Mizzou Head Coach Gary Pinkel
Mizzou Head Coach Gary Pinkel

In the hysteria following the upset of Oklahoma, the #1 team in the country, sportswriters and fans alike held lofty aspirations for coach Gary Pinkel’s Missouri Tigers.  Those aspirations seemed painfully unfulfilled following the Tigers’ 27-24 loss to Iowa in the Insight Bowl and coming within one win of the Big 12 championship and a shot for a BCS game., Returning several key cogs in the offensive and defensive attacks Pinkel’s squad will look to challenge for the top spot in the conference again this season.




Passing Game:

Mizzou returns several key starters from one of the nation’s top offenses last year.  Nine of the Tiger’s offensive starters from last year are back, highlighted by All-American tight end Michael Egnew.  A senior, Egnew is drawing well-deserved attention from the other Big 12 teams, and was named the All-Big 12 preseason team’s tight end.  Along with arguably the nation’s top receiving tight end, last season’s team receiving leader T.J. Moe anchors the passing game.  Moe caught 92 passes for 1,045 yards and six touchdowns last season, all team highs.  Flanking Moe, the Tigers also return Jerrell Jackson and Wes Kemp, both of whom caught over 35 passes for more than 400 yards each a year ago and provide 1st year starter James Franklin solid deep-ball threats.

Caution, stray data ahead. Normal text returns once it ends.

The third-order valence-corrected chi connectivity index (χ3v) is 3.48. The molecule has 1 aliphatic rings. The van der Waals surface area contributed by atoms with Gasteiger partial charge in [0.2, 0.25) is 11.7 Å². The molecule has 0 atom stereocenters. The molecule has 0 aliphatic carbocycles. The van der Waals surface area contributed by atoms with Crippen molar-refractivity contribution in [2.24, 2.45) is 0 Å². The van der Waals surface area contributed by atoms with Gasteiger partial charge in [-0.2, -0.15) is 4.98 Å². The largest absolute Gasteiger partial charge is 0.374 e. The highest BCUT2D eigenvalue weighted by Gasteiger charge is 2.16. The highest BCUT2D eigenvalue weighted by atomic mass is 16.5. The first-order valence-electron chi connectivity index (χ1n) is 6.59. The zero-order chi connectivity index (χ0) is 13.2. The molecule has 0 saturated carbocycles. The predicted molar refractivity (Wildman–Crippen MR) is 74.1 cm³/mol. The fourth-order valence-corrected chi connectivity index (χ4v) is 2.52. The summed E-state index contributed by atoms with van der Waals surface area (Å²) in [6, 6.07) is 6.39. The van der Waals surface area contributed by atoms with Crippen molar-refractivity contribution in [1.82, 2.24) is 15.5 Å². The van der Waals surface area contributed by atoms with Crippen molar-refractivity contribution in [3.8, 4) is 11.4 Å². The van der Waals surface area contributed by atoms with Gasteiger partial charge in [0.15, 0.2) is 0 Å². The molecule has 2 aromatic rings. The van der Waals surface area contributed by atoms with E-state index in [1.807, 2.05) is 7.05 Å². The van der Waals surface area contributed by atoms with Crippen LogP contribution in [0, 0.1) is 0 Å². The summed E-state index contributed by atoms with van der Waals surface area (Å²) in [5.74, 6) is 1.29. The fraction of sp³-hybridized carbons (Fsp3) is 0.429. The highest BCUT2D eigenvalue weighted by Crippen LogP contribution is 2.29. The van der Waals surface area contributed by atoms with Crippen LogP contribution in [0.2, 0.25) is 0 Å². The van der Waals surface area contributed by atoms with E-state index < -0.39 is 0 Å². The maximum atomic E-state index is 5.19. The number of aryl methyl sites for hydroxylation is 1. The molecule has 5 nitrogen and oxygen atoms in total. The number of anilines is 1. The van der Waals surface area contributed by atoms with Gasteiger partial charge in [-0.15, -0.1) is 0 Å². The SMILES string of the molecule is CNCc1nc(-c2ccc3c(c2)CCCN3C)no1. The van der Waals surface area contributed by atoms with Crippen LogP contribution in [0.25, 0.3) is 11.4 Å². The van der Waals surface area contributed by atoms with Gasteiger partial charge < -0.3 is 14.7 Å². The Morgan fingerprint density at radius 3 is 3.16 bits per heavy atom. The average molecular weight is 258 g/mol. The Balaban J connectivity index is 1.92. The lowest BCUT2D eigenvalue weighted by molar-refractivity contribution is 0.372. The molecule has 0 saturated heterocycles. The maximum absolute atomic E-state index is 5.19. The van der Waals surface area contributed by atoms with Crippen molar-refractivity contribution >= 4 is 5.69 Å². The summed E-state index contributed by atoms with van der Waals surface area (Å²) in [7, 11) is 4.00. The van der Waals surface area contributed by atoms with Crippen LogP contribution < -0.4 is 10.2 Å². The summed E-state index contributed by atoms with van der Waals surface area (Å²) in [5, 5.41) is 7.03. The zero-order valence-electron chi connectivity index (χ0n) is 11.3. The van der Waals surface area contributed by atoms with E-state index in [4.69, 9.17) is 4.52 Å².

However, the Tigers hand the offense to Franklin after losing one of the most prolific passers in school history.  Franklin registered only 14 pass attempts last season as a freshman, and narrowly beat out now transferred backup Tyler Gabbert for the starting role.  Pinkel expresses confidence in his young starter, but with OU, Texas, OSU, and Texas A&M all posting stout secondaries, Franklin’s arm and decision making will have to be sharp every week if Mizzou wants to compete for the conference title.


Running Game:

With a plethora of small backs returning, the Tigers seem set at the running back position.  Three different Tigers split time running the ball last season.  Senior De’Vion Moore, junior Kendial Laurence, and sophomore Henry Josey all carried the ball at least 70 times last season, with Moore taking the bulk of the carries. All three are expected to see considerable time on the field again this season. The three combined for 17 touchdowns last season and all three, under six feet tall, utilize speed to pick up yards.

However, the Tigers still lack a bruising tailback to power the ball through the line on 3rd and short or in the red zone. Mizzou has only one tailback on it depth chart over 215 lbs, junior Jared Culver, who carried the ball only one time in 2010. It seems Mizzou will remain an offensive rarity: a shotgun offense in goal-to-go situations.

Blocking for the running game could be the biggest problem for the Tigers. Along with losing Tim Barnes, the unquestioned leader on the O-line last year, Mizzou will now face at least one week without his replacement at center, Travis Ruth. Ruth suffered an injury to his Achilles tendon on August 15th and has not practiced since.